“I’ve got knots in my back,” is a common complaint. When students get to massage school they learn what knots are. Well, they think they learned what knots are. The truth is the explanation you heard was one of several theories. Don’t believe a theory just because you’ve heard it so often, “it must be true.” This post is going to explore the theories of metabolic accumulate, trigger points, myofascial adhesion, muscles sliding, and fibrous tissue.
One of the oldest explanations was that some minerals and metabolic waste got left behind and began accumulating. So you’ve developed a local deposit of minerals and stuff that needs to be broken down manually. Well the problem is the body is actually very efficient at removing metabolic waste. Even in sedentary individuals it doesn’t take that long. This explanation has fallen out of favor.
The explanation that most students probably still hear is that muscle knots are trigger points. The basic definition of a trigger point is an area that is tender when pressed on and it refers pain towards another part of the body. Trigger points are actually well mapped out and were considered scientifically accurate, but lately some therapists began looking back and discovered that this was more pseudoscience. The problem lies with when you ask why does a trigger point develop into a “knot?” The explanation is that it is a local twitch response. Not a spasm, because that would involve the whole muscle. The problem is that even if you’re looking at just a muscle fiber, the fiber does not contract in just one spot, a fiber contracts all or nothing. I’m not completely throwing away trigger points. I, as well as many therapists, got good mileage out of using their theories, but it doesn’t completely hold up to scrutiny.
As trigger points fall slowly from use the next most common explanation currently doled out is that knots are actually adhesions between two fascial layers. These fascial layers are connective tissues that run through and about all parts of the body creating order and support. If two parts that were supposed to slide past each other get stuck together then you’re going to experience limited range of motion, pain, and a knot. Fascia has been made popular by structural styles like rolfing and kinesis, and also gentler styles like myofascial release. I love how slow fascial work feels, but many therapists are questioning if fascia really has the properties it is attributed to have by the above styles. Turns out fascia probably can’t stretch out to the extent we thought and when you find out one thing is untrue the rest is questioned. The possibility that cross fibers can reach across adjacent layers seems plausible, especially in sedentary individuals or people immobilized by an accident/trauma. I imagine this will stay popular for a bit more.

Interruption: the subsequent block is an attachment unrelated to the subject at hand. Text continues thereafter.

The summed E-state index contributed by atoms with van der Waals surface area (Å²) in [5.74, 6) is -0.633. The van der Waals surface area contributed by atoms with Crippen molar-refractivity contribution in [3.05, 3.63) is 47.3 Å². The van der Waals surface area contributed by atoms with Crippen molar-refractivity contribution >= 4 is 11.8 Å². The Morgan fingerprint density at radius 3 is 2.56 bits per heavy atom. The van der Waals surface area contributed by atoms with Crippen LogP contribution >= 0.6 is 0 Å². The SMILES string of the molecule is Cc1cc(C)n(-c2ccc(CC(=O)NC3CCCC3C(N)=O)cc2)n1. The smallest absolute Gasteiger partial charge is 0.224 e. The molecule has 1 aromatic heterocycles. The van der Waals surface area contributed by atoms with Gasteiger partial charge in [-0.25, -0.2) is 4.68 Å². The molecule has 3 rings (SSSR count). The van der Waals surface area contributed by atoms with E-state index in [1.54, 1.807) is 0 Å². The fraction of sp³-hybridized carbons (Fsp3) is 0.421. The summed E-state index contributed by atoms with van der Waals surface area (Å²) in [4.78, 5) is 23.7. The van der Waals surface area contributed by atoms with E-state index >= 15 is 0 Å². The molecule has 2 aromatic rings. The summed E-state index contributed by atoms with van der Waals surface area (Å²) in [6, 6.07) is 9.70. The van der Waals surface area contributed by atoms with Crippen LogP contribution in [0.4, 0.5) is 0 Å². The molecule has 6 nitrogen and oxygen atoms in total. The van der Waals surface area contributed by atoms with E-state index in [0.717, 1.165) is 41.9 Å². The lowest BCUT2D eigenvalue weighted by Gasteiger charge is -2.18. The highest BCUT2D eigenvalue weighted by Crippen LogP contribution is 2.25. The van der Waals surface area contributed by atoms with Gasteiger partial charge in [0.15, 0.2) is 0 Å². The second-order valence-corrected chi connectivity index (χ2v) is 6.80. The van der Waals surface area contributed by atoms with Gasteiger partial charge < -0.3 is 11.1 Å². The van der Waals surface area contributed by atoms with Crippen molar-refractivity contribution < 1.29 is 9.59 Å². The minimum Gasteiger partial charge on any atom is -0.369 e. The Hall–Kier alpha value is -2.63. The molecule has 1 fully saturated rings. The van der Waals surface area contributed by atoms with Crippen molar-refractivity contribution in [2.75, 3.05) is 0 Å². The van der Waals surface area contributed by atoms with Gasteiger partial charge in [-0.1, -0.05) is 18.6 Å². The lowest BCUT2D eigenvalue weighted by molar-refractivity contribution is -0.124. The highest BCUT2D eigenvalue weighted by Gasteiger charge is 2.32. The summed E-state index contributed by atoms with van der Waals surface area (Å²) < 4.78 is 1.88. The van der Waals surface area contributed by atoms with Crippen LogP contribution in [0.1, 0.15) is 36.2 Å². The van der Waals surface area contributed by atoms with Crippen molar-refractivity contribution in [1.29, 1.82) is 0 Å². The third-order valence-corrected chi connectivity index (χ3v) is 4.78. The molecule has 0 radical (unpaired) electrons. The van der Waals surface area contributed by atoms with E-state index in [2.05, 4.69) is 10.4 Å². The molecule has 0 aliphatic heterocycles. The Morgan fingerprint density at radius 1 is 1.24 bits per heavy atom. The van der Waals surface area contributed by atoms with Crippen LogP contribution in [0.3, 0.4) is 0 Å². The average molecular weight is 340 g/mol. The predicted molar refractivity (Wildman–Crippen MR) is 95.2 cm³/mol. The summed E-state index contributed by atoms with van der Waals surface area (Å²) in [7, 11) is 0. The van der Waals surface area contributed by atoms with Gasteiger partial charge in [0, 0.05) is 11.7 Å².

A theory that is getting attention, and may be the next popular one is that a knot is just muscles that overlap. As you put pressure or manipulate the knot the superficial muscle will slide over the the deeper muscle and you’ll feel a bump slide back and forth under your pressure. This is probably true for some of the knots you feel. This explains the knot commonly found by the inferior trapezius as it slides above erector spinae muscles.
Another explanation that makes sense is that a knot is just fibrotic tissue. It could be especially fibrous muscle or tendon that has extra connective tissue. This may be due to some sort of stress like poor posture or a repetitively stressful activity. An example is how common it is to find a fibrotic levator scapula attachment at the superior angle of the scapula. This could be due to the common head-forward-posture and sedentary lifestyle.
So what’s a knot? I’m going to guess one of the bottom theories, but only because I want to be ahead of popular and accepted theory. If you want the most company you’ll want to stick with trigger points.